This complete guide to the Reverse Curl will help you to learn how to build bigger and stronger arms with this useful and effective exercise.
What is the Reverse Curl?
The Reverse Curl is an arm focused curl variation that can be performed with dumbbells, a barbell or an EZ bar.
It employs a pronated (overhand) grip variation that will significantly test and improve the upper and lower arms of any athlete that chooses to include them in their programming.
- What is the Reverse Curl?
- What Muscles does the Reverse Curl Work?
- What are the Benefits of the Reverse Curl?
- Technique Tips
- Programming the Reverse Curl for Strength or Hypertrophy
- Reverse Curl Mistakes
- Reverse Curl Variations
- Reverse Curl Alternatives
- Frequently Asked Questions
- Learn More
What Muscles does the Reverse Curl Work?
The Reverse Curl works the:
- Biceps brachii
These are more commonly known as the biceps. They have two origin points on the shoulder and an insertion point located on the forearm.
The biceps help to enable and control supination of the forearm, elbow flexion and shoulder flexion.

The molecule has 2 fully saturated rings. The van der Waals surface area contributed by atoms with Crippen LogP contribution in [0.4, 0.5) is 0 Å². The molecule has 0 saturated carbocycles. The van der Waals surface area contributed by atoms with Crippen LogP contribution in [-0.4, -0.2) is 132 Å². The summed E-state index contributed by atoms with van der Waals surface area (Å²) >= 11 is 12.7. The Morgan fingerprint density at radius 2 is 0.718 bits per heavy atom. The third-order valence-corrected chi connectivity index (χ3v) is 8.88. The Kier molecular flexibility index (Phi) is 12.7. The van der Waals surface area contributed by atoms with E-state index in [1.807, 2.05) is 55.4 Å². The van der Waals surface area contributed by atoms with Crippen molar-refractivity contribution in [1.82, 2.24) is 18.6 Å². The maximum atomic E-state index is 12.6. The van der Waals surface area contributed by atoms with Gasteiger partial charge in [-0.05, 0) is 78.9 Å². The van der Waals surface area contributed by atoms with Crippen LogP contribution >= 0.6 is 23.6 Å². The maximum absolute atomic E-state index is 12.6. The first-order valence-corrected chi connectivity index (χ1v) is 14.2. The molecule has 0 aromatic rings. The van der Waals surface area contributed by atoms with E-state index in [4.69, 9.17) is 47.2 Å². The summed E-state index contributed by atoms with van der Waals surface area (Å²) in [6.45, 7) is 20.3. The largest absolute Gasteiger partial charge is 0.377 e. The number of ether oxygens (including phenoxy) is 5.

It is also a biaxial muscle because it affects crosses two joints.
This is one of the main forearm muscles.
When this muscle is well developed it will press the bicep outwards, making the arm bigger in general.
The function of the brachioradialis is to work with the bicep to flex the elbow and serve as a forearm flexor.
This muscle can be found underneath the biceps and also works to flex the elbow. It too pushes the biceps and adds mass to the upper arms.
You work this muscle especially hard at the beginning of any Bicep Curl movements.
Wrist and Grip
The Reverse Curl requires and develops strong wrists and a powerful grip.
What are the Benefits of the Reverse Curl?
There are numerous benefits to including this exercise into your training program.
Build Muscle Mass
Reverse Curls work many of the lesser known, but no less important, muscles of the arms. By specifically targeting these muscle groups you can add muscle mass in new ways.
Increase Arm Strength
The movement is a great way to augment functional arms strength as the forearms and grip are also utilised to a greater degree.
This will help your upper body in general and make you more physically prepared and capable for other weightlifting exercises and sports.
Attack your Arms in New Ways
In order to stimulate muscle growth, you need to keep your body progressively overloaded and guessing.
Adding a new biceps and arm exercise into your routine is an excellent way to shock the body into adaption and growth.
Develop a Vice-like Grip
The exercise is also an effective way to build grip strength.
Vastly underrated and criminally undertrained, grip strength has a huge effect on strength and movement in general.